Saturday 31 Weather Report

SAT 31   8am

Forecast for the the Pittwater to Southport race; it will be updated tomorrow, SUN 01, in the morning and then on the morning of the race start on TUE 02 by 7am


SAT 31   A weak S-SE change this morning and a few thunderstorms, mostly inland, this afternoon and evening. 

SUN 01  Softer SW-SE in the morning with showers on coast and also inland. Wind will shift back to the NE-N tomorrow afternoon.Sat

MON 02 

A strong S change of 20-30 kts expected to run up the NSW coast early morning.

Wind S-SE/20-25 on the coast that afternoon with S-SSE/25-30 offshore.

The front will be most active with showers and local thunderstorms during the later afternoon and night when on the north coast of NSW.

Long Range Weather Outlook Predicts a Fast Race

Roger Badham's prediciting a good southerly breeze for the Club Marine Pittwater to Southport Yacht Race. It's unseasonable to have this weather pattern but for the competitors it will be a major welcome making it a fast race which should see some spectacular sailing! 


A front is expected run up the NSW coast passing Sydney later afternoon/evening on Sunday 1st followed by a spell of SE winds onto the NSW coast.

The front is expected to move up all the NSW coast.  

High pressure will follow the front to Bass St and at the same time a tropical monsoon trough and low pressure will be on the central QLD coast.

Between these 2 weather systems, The SE wind will be stronger on the north NSW coast during the race period.


FORECAST  (weather, rain, wind, sea)

MON 02   

SYDNEY-HUNTER: fairly cloudy, shower or 2, SE/15-20, 2m sea/swell


TUE 03  

MID NORTH COAST:  partly cloudy, shower or 2, SE/12-16

FAR NORTH COAST:  partly cloudy, shower or 2, SE/15-20 

SE QLD:  mostly cloudy, few showers, SE/20-25


WED 04

FAR NORTH COAST:  mostly cloudy, few showers, SE/20-25

SE QLD: cloudy, rain, SE/20-25


THU 05

SE QLD:  cloudy with rain and possible thunderstorms

Weather advice from world renowned meteorologist Roger Badham.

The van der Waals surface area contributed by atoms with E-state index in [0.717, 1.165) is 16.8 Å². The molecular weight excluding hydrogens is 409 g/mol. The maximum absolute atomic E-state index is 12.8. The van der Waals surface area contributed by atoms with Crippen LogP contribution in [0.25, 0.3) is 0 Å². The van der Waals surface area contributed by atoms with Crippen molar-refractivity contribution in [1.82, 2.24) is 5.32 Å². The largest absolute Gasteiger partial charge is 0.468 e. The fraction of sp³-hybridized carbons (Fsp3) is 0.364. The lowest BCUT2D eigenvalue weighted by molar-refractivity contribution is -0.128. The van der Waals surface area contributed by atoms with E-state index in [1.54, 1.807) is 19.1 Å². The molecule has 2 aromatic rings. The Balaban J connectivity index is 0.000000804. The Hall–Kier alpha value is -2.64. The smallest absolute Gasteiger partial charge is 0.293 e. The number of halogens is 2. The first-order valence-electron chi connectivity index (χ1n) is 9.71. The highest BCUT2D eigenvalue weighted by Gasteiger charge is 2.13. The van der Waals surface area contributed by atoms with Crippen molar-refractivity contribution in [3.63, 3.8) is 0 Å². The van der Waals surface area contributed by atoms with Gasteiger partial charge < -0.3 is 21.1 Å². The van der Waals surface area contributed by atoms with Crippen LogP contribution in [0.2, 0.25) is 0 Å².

This year’s Club Marine Pittwater to Southport Yacht Race will feature a daily weather report three days prior to the start provided by world renowned meteorologist, Dr Roger Badham or “Clouds” as he is known in sailing circles.

Complementary to the Bureau of Meteorology’s overall weather forecast, competitors will have access to these tailored reports from Roger’s 40 years of expertise in studying weather patterns of the east coast of Australia.

 “I’ve worked with the RPAYC and the Coffs Race for around 40 years, racing to Southport will present added challenges so it will be well worth doing some extra homework for the race.” said Roger.

Trying to juggle wind forecasts, weather patterns, warm water currents and potentially dodging summer storms can cause headaches for the competitors. Having a plethora of weather information readily available can make it tough filtering through all the content to make the right decisions.Sunset. photo by High AnxietySunset. photo by High Anxiety

Roger’s reports aim to take this guesswork out the equation and simplifies the information with a directional approach providing competitors with topics to focus on paying particular attention to the course of the race.

Snacking for energy

In a previous article we spoke about the importance of the hydration in a long ocean race but in this article Tana talks us through the benefits of snacking and eating “good” carbs.

Firstly, what are “good carbs?”

A simple Google search will tell you that carbohydrates are pretty much in everything we eat but there are good carbs and not so good carbs. Good carbs are simply carbs from fruits, wholegrains, seeds which provide a sustained energy release rather than a quick sugar fix which give you a high and a low.

In an ocean racing scenario you’re looking at sustained energy to keep you focused for longer and push through those long stints on the rail. The key to this sustained energy there are are two factors, constant snacking and eating the right carbohydrates.

Constant snacking.

Why snacking? Well, a big issue with ocean racing is that you are always busy and sometimes eating can be pushed down the priority list. By doing this your body starts to crave really energy rich foods to replenish the energy lost from the lack of eating. You may already know that after a long ocean race with no food you come back to shore with a craving to head down to the local burger shop.

Eating big meals takes up a lot of energy to digest giving you less energy to perform. It’s best to try and avoid this by grazing throughout the race. Keep snacks in your jacket pockets and skippers can constantly remind their team to graze to help keep up the energy levels.

Fact: Sumo wrestlers tend to eat 2 meals a day. One lunch and one dinner and skip breakfast. They eat till they feel sick then nap to ensure they don’t “burn” too much of what they ate.

Satellite Phone, Radios & Installation requirements & Pre Race Checks